NFC Championship Game Preview: Can Aaron Rodgers Continue the Magic at Atlanta?
Conference Championship Sunday is always one of the best days of the year, and the NFL has gifted us with two juicy matchups to enjoy.
The total for #Packers vs #Falcons sits at 60 points. The highest playoff total in our database is Lions vs Saints from 2012 (59.5). pic.twitter.com/kfQGenbjvH
â€” OddsShark (@OddsShark) January 16, 2017
So, who's got the best chance of scoring more often and securing an opportunity to be in the same stadium as Lady Gaga and Bruno Mars in a couple weeks?
Let's dig in and find out.
If you appreciate high-powered offenses with outstanding quarterback play, then you must be excited to watch two of the NFL's top MVP candidates face off against one another.
Sporting one of the finest seasons ever at quarterback is Matt Ryan. There were 37 signal-callers with at least 200 drop backs this season, but none were better than him. Ryan recorded an NFL-best 0.37 Passing Net Expected Points (NEP) per drop back, and his Total NEP of 223.51 ranks seventh all-time among quarterbacks since 2000.
That domination continued in the divisional round when he dropped a cool 338 yards and 3 touchdowns on the Seattle Seahawks just a week ago.
Aaron Rodgers is also far from a slouch. He finished the 2016 regular season fifth in Passing NEP per drop back (0.26), but what's more impressive and perhaps overlooked is his running ability. He ranked sixth among quarterbacks with at least 51 carries with a Rushing NEP per play of 0.50. So far during the playoffs, the Green Bay signal-caller has passed for 713 yards and 6 touchdowns, all while barely making any mistakes.
This was Aaron Rodgers first interception in his last 319 pass attempts: https://t.co/gMnTWmGrXv pic.twitter.com/dfhx8x1TgY
â€” SB Nation (@SBNation) January 16, 2017
With two elite options behind center, who stands out in the run game?
Running Back Play
The Falcons would appear to have a decided advantage here by featuring a two-headed monster in the backfield. In terms of Rushing NEP per play among rushers with 125 carries or more during the regular season, Devonta Freeman (0.10) and Tevin Coleman (0.06) rank 5th and 10th, respectively.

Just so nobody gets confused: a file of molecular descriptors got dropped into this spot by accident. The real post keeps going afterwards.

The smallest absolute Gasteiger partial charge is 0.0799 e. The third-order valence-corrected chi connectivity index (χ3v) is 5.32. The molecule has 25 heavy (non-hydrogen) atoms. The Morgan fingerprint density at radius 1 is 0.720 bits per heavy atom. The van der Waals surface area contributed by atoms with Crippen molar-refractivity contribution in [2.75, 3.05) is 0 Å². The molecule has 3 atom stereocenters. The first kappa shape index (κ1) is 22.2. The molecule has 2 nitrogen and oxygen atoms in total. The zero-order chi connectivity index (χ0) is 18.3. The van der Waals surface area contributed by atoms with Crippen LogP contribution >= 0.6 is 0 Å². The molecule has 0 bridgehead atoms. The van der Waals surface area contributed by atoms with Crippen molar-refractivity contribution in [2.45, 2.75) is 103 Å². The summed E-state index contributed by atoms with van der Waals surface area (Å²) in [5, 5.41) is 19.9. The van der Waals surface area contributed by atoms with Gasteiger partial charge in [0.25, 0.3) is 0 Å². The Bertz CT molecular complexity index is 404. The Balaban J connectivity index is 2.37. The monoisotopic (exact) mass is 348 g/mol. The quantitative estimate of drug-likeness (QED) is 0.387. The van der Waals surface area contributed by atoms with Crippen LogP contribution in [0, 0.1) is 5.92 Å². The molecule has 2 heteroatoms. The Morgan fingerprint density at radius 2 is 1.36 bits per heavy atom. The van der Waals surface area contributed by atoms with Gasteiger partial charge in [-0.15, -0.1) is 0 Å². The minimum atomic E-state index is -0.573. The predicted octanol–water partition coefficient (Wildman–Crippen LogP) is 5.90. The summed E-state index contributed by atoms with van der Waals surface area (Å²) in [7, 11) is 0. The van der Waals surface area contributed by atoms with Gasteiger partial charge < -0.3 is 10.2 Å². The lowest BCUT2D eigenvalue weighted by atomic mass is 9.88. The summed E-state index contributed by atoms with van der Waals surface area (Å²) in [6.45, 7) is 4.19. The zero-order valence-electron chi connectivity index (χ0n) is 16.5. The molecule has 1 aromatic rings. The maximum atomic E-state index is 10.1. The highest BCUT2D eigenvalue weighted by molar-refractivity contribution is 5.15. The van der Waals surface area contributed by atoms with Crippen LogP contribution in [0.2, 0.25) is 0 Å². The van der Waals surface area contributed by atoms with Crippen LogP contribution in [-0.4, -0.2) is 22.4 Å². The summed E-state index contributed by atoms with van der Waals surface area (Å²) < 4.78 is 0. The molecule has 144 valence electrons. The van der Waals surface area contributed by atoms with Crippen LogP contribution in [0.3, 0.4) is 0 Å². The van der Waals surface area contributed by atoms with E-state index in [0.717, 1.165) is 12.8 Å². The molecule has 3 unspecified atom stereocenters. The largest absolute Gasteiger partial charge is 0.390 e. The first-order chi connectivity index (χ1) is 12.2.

Their effectiveness doesn't stop with running the ball, either -- they are equally adept at being a factor in the pass game. Coleman led the league in Reception NEP per target (0.78), and Freeman ranked 12th (0.41).
This was on display last week against Seattle. While they only combined for 92 rushing yards, they accumulated 7 catches for 102 yards and 1 touchdown through the air. Green Bay needs to find a way to slow these two down in order to come out on top.
Ty Montgomery also has taken on an all-purpose role in the Packers backfield, and he easily outperformed his teammates in 2016 by posting a Rushing NEP per carry of 0.08 (77 attempts). In Green Bay's win over the Dallas Cowboys, Montgomery had 17 total touches for 81 yards and 2 scores. With Jordy Nelson still trying to work his way back from a nasty rib injury, Montgomery will be an important cog, regardless of Nelson's status on Sunday.
After taking a close look at these two offenses, how do the defensive units stack up?
Vegas is projecting such a high-scoring game because not only are these offenses firing on all cylinders right now, but their respective defensive units aren't that great.
However, the Packers do have a slightly better group. Using our adjusted per-play metrics, Green Bay ranks 22nd overall, while being significantly better against the run (10th) than the pass (23rd).
The Falcons rank 25th overall and are slightly better against the pass (23rd), but are brutal against the run (31st).
The one silver lining here may be the Packers' defensive line. In terms of Adjusted Sack Rate from Pro Football Outsiders, the Packers get after the quarterback pretty hard, ranking sixth in adjusted sack rate at 7.2%. Unfortunately, the Falcons rank 24th at a mere 5.4%.
According to our models, there is one game with a 89.92% correlation, and it's a past matchup between these same Packers, but against the New England Patriots in 2010.
Before Rodgers began his rise to greatness, journeyman Matt Flynn was briefly at the helm and led them to Gillette Stadium for this tilt.
In a game that featured six lead changes, Flynn and the Packers raced out to an early 17-7 lead in the second quarter before Tom Brady and the Patriots worked their way back to pull ahead on a fourth quarter touchdown pass to the now-infamous Aaron Hernandez.
This wasn't Brady's best game -- he only passed for 163 yards and 2 scores. However, the opportunistic Patriots defense forced two Green Bay turnovers, which helped engineer a comeback win.
In this matchup, the Packers would reprise the role of themselves, covering the spread but ultimately leading to a Falcons win.
To see who our algorithm thinks is going to win this NFC Championship showdown and whether or not the spread will be covered, you can find all those details right here.